China's intention to localise supply is illustrated by what is happening at the CPR-1000 reactor that recently began commissioning in southern China's Guangdong province, and which will start commercial electricity production in October. The plant, officially known as unit one of Ling Ao Phase II, has more than 50 per cent local content. But the second unit alongside it, scheduled to start producing power next year, is more than 70 per cent locally produced.
The nuclear reactors built in China up to now have been based on a variety of designs originating in several countries. One key partner has been the US company Westinghouse, which is supplying technology for the UAE's forthcoming reactors. Four years ago, China chose Westinghouse to build a series of advanced third-generation AP1000 reactors, reportedly in part because the American company was prepared to transfer ownership of much of the technology to China. Similarly, the French company Areva, an unsuccessful bidder for the UAE project, has in recent years won contracts in China to build EPR nuclear power plants, another third-generation design, after striking deals over technology transfer.
There are hurdles for China to overcome however before it becomes one of the world's top nuclear suppliers. Although the country is building advanced third-generation reactors, in the near term its nuclear programme is primarily centred on having more CPR-1000 reactors, known as "second generation plus", which use well-proven technology but are less cutting-edge. The international rights to CPR-1000 technology are owned by Areva, and experts believe the French company would be unlikely to allow China to sell its own plants of this design overseas, since they would be competing for contracts with Areva's own bids.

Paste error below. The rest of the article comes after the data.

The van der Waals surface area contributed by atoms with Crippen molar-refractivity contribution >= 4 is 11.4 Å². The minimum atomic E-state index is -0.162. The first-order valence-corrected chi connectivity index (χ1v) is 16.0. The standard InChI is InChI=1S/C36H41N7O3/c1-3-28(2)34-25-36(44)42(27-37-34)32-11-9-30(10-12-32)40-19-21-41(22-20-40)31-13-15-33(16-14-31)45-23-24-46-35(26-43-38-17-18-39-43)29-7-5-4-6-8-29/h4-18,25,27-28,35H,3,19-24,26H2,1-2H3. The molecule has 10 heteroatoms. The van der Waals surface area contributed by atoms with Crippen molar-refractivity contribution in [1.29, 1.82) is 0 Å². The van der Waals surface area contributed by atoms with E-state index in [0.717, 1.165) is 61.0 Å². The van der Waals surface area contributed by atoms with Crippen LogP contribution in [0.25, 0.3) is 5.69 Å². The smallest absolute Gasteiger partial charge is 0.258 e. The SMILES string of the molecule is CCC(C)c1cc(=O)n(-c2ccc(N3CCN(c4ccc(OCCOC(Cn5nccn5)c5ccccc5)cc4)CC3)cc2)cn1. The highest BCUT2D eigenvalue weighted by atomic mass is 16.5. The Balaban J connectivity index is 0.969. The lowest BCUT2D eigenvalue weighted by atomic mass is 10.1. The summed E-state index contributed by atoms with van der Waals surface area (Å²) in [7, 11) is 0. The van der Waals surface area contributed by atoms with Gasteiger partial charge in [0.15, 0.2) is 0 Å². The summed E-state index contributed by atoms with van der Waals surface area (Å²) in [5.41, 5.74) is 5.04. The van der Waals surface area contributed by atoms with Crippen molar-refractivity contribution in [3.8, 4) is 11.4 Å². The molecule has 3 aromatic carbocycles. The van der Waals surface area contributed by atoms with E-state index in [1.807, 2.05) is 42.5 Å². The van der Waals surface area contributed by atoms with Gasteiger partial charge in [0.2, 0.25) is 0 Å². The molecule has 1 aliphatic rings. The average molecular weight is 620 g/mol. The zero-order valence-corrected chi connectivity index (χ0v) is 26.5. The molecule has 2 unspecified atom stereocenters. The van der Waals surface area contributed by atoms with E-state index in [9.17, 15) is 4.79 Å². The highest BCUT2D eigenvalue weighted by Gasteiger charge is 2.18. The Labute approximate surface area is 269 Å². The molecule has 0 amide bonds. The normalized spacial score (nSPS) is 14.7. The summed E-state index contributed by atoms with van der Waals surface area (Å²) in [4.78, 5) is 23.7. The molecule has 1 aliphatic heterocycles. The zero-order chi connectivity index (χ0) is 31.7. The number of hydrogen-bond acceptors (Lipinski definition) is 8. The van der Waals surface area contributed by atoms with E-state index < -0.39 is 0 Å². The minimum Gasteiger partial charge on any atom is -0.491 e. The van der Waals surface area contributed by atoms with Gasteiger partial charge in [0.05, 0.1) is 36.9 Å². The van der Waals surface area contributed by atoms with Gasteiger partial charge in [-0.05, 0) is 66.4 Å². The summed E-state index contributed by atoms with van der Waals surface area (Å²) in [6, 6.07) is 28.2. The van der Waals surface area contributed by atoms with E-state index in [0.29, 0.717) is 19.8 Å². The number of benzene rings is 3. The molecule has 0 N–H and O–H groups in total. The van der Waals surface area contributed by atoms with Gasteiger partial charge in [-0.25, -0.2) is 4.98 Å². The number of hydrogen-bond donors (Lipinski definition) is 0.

By contrast, South Korea's efforts at developing its own nuclear technology mean it will soon be in a position to sell advanced reactors overseas that do not rely on foreign technology. Also, there have been quality control issues raised over some of the components produced by a Chinese supplier for the AP1000 reactors - South Korean-made parts had to be used instead - indicating China has progress to make before it can compete with the world's best.
But despite such hurdles, Prof Lee believes it is "only a question of time" before the world's most populous nation becomes a global supplier of nuclear technology. Already China has built reactors in Pakistan, and earlier this year plans for more were announced. "There's no question that [South] Korea was ahead of China in the nuclear power game, but Korea didn't develop their own reactors," he says, adding that the country relied on Canadian designs.
"It took them a couple of decades to get the formulas with their own technology, and now they're exporting to the Middle East. It's a good example - you acquire, you learn from operation, and you gradually design, build and export. China is gradually moving in the same direction." @Email:email@example.com